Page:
The second publication was with the Geneva-based Journal of World Investment and Trade. The article discusses a very complex idea regarding the interplay between three of the numerous instruments that are part of the Agreement that established the World Trade Organization (WTO). A provision called GATT Article XX (b) states that for reasons necessitating the protection of the life or health of humans, plants, and animals, Members of the WTO can deviate from their substantive obligations under the WTO. Two other WTO agreements called the Sanitary and Phytosanitary (SPS) Agreement and the Agreement on Technical Barriers to Trade (TBT) were made part of the substance of the WTO obligations in order to elaborate GATT Article XX(b). The article asks the question: if Article XX (b) is supposed to be an exception to the substantive obligations under the WTO can it also be an exception to the substantive SPS and TBT Agreements which sprouted out of it? Regarding the amendment mentioned in my Oxford article, Members of the WTO have proposed to amend one of the agreements of the WTO called the Agreement on Trade-Related Aspects of Intellectual Property Rights (TRIPS) in order to make it easy for the developing and least-developed countries to import cheap drugs to combat public health crises like HIV-AIDS, malaria and tuberculosis.
Issayas: Is Eritrea a member of the WTO?
Senai: Eritrea is not a member of the WTO.
Issayas: What are the advantages and disadvantages of joining or not joining the WTO?
Senai: The advantages and disadvantages depend on which side one is looking at the WTO. I would say the best way to ask should be what are the benefits and drawbacks of joining the WTO. Although volumes upon volumes have been written on this very issue I will mention only the most highlighted points. The greatest benefit of joining the WTO is finding almost unrestricted access in the goods and services markets of other countries without discrimination.
This in turn leads to competition, increase in quality of services, transfer of technology and preferential treatment to poor countries. The drawbacks include increased inability of domestic producers (in the developing and least developed members) to compete with the flood of goods and services imported from the developed world. Remember the scores of farmers demonstrating in front of the building in Hong Kong where the WTO’s Ministerial Conference was held in late 2005. There had also been difficulties for the poor in the developing world in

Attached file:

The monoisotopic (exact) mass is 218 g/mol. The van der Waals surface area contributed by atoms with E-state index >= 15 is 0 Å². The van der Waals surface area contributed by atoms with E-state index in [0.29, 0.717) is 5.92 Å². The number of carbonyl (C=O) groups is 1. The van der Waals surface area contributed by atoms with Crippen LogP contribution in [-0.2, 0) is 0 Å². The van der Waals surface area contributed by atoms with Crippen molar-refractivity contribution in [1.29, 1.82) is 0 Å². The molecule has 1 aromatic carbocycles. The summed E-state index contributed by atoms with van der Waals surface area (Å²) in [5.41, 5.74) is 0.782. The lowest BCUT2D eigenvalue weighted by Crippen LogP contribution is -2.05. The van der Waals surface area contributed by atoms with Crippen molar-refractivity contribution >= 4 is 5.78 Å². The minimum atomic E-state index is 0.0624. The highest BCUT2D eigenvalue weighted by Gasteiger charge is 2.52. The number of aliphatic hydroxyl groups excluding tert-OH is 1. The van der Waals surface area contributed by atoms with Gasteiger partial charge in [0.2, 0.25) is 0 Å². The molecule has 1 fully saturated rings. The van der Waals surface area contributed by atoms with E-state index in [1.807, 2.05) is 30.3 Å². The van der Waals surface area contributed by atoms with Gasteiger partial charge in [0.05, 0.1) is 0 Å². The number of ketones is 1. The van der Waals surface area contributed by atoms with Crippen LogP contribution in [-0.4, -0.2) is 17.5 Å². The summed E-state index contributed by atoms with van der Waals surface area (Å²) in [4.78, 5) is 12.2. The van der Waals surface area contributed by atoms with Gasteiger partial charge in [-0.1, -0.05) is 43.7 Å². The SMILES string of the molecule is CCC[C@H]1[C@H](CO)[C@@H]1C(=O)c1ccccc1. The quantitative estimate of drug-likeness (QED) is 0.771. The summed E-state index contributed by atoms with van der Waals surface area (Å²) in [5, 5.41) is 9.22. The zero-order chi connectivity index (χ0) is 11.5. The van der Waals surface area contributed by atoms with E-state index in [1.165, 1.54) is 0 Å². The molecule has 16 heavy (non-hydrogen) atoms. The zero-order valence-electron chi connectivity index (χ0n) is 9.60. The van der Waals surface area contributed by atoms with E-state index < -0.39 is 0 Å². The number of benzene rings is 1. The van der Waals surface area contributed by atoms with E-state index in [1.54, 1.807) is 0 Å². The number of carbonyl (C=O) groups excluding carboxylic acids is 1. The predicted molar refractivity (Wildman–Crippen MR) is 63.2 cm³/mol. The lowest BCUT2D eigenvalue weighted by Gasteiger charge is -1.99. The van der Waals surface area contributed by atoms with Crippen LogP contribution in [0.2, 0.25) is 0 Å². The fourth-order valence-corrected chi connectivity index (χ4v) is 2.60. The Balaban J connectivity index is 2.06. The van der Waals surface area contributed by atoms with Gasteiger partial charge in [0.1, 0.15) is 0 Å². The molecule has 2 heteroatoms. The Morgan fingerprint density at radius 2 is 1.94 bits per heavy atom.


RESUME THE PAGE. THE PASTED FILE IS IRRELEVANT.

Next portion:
getting easier access to life-saving drugs which are heavily protected by patents as enforced by the TRIPS.
Issayas: You have worked on the preparation of a consultative work on the establishment of an Eritrean Conservation Fund. Can you elaborate?
Senai: The phasing out of the Cultural Assets Rehabilitation Project which was active in conservation activities necessitated the establishment of an Eritrean Conservation Fund (ECF) for Eritrea. I was involved in the consultative team that proposed how the ECF should be established.We prepared a presentable work.
Issayas: Senai, you also teach aviation law. What does an aviation lawyer do?
Senai: Except for the fact that his expertise is related to aviation law, an aviation lawyer basically undertakes all the activities of lawyers in other professions. He is primary function is consultancy service to his clients and this depends on the type of clients. If his client is the government (aviation authorities), his services may focus on advices related to international aviation instruments and organizations, airport-related legal affairs, drafting of aviation legislation etc. If the client is an airline, an aviation lawyer’s services may lean towards the ‘private’ part of aviation viz. transport of passengers, cargo and mail, crew employment issues etc. An aviation lawyer’s client may also be an aircraft manufacturer where his services primarily involve sale and/or lease of aircraft. An aviation lawyer’s services also include client representation before judicial institutions and related tribunals.
Issayas: How many aviation lawyers does Eritrea have?
Senai: I can’t say we have reached a stage where we can say some one is an expert in aviation law or another is an expert in criminal law. Based on my judgment, I can only say that there are some lawyers in the government and private practice who attend aviation matters - not in the highly specialized sense of the term as is understood in the developed world.
Issayas: What does it take to have a national airline?